The point is that even with an amazingly optimized CDN deployment, there is a lot of content that will be still hosted on your main web server. For that main hosted content, you should at least deploy redundant servers geographically separated with failover capabilities. More sophisticated organizations will also deploy traffic management techniques to optimize the availability and performance across more than two locations for their web hosting, perhaps even utilizing a combination of physical and cloud hosted data centers.

Myth 2: One Big CDN Provider Is All I Need For My Global Presence

Large CDN providers boast about their huge global networks and assert that they are the only provider you will ever need. It’s true that some do have large global networks, but just because they have a presence doesn’t mean that they’re the best option for you in every geographic area for all content, all the time.

Different CDN vendors may utilize different network providers, peering partners, or hosting locations. In some regions, one CDN provider may perform better than another or have a better video optimizing service. Having the ability to prefer different CDNs for different locations can dramatically improve your site’s performance in specific regions.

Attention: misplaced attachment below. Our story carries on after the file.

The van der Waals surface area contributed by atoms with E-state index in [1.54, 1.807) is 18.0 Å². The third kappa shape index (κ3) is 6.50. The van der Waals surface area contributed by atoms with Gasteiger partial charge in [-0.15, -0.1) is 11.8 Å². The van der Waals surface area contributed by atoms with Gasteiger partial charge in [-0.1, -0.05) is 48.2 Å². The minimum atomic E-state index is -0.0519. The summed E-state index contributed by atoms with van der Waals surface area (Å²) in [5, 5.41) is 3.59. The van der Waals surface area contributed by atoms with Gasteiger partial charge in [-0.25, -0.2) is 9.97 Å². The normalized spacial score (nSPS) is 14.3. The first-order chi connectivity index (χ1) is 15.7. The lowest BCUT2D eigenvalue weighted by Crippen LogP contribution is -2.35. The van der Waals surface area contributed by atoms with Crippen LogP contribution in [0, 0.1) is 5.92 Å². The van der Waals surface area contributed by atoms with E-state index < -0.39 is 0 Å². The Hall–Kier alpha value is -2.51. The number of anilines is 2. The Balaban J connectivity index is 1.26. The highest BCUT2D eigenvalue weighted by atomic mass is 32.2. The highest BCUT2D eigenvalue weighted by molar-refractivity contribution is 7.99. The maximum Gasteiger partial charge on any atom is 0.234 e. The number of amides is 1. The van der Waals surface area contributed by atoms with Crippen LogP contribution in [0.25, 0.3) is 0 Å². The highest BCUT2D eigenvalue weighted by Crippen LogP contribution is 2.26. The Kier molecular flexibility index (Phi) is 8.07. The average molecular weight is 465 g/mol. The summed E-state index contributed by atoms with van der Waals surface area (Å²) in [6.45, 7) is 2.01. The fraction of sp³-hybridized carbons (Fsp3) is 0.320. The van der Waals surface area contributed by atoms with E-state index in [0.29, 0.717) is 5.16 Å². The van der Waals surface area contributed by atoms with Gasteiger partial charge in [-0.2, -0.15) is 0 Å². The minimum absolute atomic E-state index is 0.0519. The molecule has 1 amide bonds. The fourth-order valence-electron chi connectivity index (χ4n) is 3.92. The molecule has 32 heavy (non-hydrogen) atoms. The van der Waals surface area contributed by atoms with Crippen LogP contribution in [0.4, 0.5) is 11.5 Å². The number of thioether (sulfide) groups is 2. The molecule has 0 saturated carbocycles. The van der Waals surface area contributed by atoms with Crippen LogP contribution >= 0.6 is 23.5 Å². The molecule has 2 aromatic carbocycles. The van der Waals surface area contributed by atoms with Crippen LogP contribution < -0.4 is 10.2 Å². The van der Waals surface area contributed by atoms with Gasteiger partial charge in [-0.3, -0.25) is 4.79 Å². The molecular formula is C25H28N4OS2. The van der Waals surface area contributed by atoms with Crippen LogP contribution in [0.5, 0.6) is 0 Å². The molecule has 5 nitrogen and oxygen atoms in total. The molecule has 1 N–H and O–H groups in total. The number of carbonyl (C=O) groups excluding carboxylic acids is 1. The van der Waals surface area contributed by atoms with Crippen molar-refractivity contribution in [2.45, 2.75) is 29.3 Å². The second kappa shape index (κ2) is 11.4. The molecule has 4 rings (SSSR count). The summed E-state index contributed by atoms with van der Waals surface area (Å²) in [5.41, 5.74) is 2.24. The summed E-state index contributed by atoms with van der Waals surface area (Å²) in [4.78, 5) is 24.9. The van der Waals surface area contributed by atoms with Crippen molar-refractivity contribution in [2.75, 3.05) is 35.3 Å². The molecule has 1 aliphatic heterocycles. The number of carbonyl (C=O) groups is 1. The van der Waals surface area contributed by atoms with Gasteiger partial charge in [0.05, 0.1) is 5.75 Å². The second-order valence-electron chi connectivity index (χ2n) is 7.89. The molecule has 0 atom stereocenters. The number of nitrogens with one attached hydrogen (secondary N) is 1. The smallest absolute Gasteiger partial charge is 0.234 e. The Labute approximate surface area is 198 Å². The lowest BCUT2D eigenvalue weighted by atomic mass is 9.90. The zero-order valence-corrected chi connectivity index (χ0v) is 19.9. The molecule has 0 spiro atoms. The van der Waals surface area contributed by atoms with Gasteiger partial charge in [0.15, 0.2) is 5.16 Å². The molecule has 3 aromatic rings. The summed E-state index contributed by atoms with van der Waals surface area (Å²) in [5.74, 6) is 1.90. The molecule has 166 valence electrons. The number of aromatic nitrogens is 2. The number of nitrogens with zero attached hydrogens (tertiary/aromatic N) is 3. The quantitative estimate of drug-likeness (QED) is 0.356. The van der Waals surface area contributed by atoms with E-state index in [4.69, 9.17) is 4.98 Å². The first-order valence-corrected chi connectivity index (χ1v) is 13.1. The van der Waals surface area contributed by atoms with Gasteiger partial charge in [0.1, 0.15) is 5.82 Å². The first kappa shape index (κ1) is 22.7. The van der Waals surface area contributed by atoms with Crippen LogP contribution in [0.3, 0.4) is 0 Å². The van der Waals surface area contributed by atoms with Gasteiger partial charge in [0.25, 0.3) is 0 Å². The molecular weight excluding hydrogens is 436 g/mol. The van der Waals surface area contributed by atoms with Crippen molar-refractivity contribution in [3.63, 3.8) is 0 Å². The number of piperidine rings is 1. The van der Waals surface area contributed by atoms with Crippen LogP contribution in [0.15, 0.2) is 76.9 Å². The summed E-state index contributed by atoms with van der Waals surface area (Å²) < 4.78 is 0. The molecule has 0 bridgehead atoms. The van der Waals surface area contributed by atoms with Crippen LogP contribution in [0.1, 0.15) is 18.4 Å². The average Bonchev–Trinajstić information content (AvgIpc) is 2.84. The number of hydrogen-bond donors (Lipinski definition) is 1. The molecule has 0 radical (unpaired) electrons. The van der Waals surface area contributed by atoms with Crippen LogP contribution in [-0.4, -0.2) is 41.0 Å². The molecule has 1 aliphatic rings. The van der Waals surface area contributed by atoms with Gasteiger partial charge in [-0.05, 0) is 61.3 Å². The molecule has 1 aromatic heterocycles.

What happens when that large CDN has a major problem? If you are already set up to leverage more than one CDN, your site will not only remain operational, but you can distribute traffic to your other CDN providers and still maintain many of the performance benefits. It’s a good practice to employ redundancy and high availability for every aspect of your site, including your CDN.

Our friends at Turbobytes understand the benefit of deploying with multiple CDNs and have created their service to help organizations determine the best endpoints to use for their website and manage multiple CDNs seamlessly.

Turbobytes Quote“Our customers demand excellent performance everywhere all the time. No single CDN provider can provide that. They all have hiccups and parts of the world where they are not great” said Aaron Peters, CEO of Turbobytes. “A multi-CDN strategy is essential when building a high-performance global presence. It may require up to five CDN vendors to get the best availability and speed in all markets.”